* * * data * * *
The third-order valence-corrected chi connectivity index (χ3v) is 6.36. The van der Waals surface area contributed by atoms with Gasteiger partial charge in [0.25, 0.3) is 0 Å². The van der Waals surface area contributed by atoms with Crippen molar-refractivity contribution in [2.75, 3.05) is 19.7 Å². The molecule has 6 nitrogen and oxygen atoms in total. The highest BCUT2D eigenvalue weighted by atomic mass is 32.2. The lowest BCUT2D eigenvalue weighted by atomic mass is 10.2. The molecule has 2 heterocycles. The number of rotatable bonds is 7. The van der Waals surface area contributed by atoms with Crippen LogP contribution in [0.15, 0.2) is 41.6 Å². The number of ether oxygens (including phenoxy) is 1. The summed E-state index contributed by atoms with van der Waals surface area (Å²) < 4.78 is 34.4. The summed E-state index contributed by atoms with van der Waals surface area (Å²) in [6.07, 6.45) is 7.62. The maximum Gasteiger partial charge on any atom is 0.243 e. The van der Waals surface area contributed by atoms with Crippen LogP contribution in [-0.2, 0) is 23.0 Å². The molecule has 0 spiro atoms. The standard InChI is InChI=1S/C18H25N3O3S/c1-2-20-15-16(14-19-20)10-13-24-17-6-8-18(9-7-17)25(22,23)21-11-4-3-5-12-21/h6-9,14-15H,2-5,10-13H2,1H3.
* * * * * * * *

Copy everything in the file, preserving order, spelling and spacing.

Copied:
The third-order valence-corrected chi connectivity index (χ3v) is 6.36. The van der Waals surface area contributed by atoms with Gasteiger partial charge in [0.25, 0.3) is 0 Å². The van der Waals surface area contributed by atoms with Crippen molar-refractivity contribution in [2.75, 3.05) is 19.7 Å². The molecule has 6 nitrogen and oxygen atoms in total. The highest BCUT2D eigenvalue weighted by atomic mass is 32.2. The lowest BCUT2D eigenvalue weighted by atomic mass is 10.2. The molecule has 2 heterocycles. The number of rotatable bonds is 7. The van der Waals surface area contributed by atoms with Crippen LogP contribution in [0.15, 0.2) is 41.6 Å². The number of ether oxygens (including phenoxy) is 1. The summed E-state index contributed by atoms with van der Waals surface area (Å²) < 4.78 is 34.4. The summed E-state index contributed by atoms with van der Waals surface area (Å²) in [6.07, 6.45) is 7.62. The maximum Gasteiger partial charge on any atom is 0.243 e. The van der Waals surface area contributed by atoms with Crippen LogP contribution in [-0.2, 0) is 23.0 Å². The molecule has 0 spiro atoms. The standard InChI is InChI=1S/C18H25N3O3S/c1-2-20-15-16(14-19-20)10-13-24-17-6-8-18(9-7-17)25(22,23)21-11-4-3-5-12-21/h6-9,14-15H,2-5,10-13H2,1H3.